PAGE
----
There’s only one effective oral antibiotic treatment currently used to treat gonorrhea in North America — but that number might soon drop to zero, since researchers have identified the first cases of gonorrhea immune to the antibiotic.
A study released in the Journal of the American Medical Association on Tuesday found that nearly seven percent of the patients at a Toronto clinic remained infected with the disease even after a round of oral cephalosporins, the lone remaining oral antibiotic that can effectively treat the resistant strains of gonorrhea. This presents a potential long-term public health crisis for the United States, where gonorrhea is the second most common sexually transmitted disease with 321,849 cases reported in 2011. The Center for Disease Control (CDC) already issued guidance to physicians in August steering them away from oral cephalosporins as a first line treatment for gonorrhea, citing resistance risks.
According to the Australian School of Business, pharmaceutical companies’ greed presents one of the major roadblocks to developing better antibiotics:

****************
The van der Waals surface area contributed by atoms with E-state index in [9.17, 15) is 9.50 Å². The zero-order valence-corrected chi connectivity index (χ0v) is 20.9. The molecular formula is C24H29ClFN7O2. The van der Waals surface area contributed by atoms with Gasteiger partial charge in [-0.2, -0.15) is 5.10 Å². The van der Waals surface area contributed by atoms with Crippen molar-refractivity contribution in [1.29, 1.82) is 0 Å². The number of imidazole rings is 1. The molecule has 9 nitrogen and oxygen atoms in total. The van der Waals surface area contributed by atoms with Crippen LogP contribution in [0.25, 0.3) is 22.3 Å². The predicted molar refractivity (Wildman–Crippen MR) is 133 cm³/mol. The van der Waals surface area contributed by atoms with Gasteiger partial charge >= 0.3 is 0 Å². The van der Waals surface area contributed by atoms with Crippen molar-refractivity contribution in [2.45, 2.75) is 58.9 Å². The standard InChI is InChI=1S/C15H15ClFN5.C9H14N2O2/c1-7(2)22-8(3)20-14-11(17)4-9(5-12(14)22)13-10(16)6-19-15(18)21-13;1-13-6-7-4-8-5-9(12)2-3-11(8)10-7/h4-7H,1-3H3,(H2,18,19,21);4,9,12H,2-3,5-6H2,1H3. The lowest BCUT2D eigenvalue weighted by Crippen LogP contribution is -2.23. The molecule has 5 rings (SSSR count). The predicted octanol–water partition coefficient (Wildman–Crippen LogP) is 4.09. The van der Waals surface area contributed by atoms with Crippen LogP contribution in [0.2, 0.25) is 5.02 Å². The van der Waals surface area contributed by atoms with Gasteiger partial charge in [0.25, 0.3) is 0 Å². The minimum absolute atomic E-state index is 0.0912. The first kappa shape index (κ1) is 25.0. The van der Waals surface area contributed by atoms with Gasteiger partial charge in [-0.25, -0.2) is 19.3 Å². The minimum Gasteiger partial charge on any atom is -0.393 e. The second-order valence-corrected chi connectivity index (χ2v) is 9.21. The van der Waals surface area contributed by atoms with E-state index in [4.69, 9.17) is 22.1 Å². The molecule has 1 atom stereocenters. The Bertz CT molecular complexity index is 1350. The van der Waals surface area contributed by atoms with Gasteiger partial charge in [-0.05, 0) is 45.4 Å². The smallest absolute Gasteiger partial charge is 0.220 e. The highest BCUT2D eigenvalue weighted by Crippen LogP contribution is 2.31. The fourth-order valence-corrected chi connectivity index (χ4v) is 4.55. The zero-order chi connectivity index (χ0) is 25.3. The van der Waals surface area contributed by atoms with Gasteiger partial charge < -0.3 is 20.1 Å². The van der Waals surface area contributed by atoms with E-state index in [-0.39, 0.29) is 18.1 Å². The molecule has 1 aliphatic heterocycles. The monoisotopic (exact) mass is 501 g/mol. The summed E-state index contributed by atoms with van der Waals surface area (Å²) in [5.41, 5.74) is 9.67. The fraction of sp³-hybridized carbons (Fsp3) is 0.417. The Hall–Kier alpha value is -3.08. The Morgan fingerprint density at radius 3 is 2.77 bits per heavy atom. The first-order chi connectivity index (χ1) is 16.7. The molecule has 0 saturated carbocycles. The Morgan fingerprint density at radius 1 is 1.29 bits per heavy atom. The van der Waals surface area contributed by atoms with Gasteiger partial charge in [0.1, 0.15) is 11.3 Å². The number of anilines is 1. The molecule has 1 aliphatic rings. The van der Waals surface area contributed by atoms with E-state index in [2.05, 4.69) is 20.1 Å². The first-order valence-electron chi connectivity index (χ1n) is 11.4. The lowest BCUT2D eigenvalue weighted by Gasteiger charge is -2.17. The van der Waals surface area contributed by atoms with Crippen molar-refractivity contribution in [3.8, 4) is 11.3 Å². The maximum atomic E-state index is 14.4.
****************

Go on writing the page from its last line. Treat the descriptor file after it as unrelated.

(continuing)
Part of the problem is that the business case for developing an antibiotic — especially one for the percentage of people currently resistant to them — is extremely poor, according to Taylor, who tests patient samples and reports on antibiotic resistance. One of the first cases of a patient infected with an organism carrying New Delhi metallo-beta-lactamase (a superbug) was reported from a Sydney hospital in collaboration with a French laboratory, Taylor notes.
Antibiotic resistance is becoming more common, but for pharmaceutical companies the “superbug” bacteria requiring treatment are less appealing targets for drug development than conditions that require long-term medication, such as statins (cholesterol-lowering drugs), anti-depressants, beta-blockers or anti-rheumatics, Taylor says.
That’s why gonorrhea is just one of the many diseases developing resistance to commonly used antibiotics as a result of misuse, including over-prescription by physicians and patients not taking their complete courses. For instance, the estimated number of hospital stays involving methicillin-resistant Staphylococcus aureus (MRSA) infections in the U.S. rose from 1,900 in 1993 to a staggering 368,000 in 2005 — yet, despite calls to action for the development of new antibiotics, only 83 of the more than 2,950 medicines under development in 2010 were antibiotics.
Pharmaceutical companies may have some more time before resistant strains of gonorrhea spread. But with a public health problem of this magnitude on the horizon, they may need to re-evaluate their position on antibiotic development soon.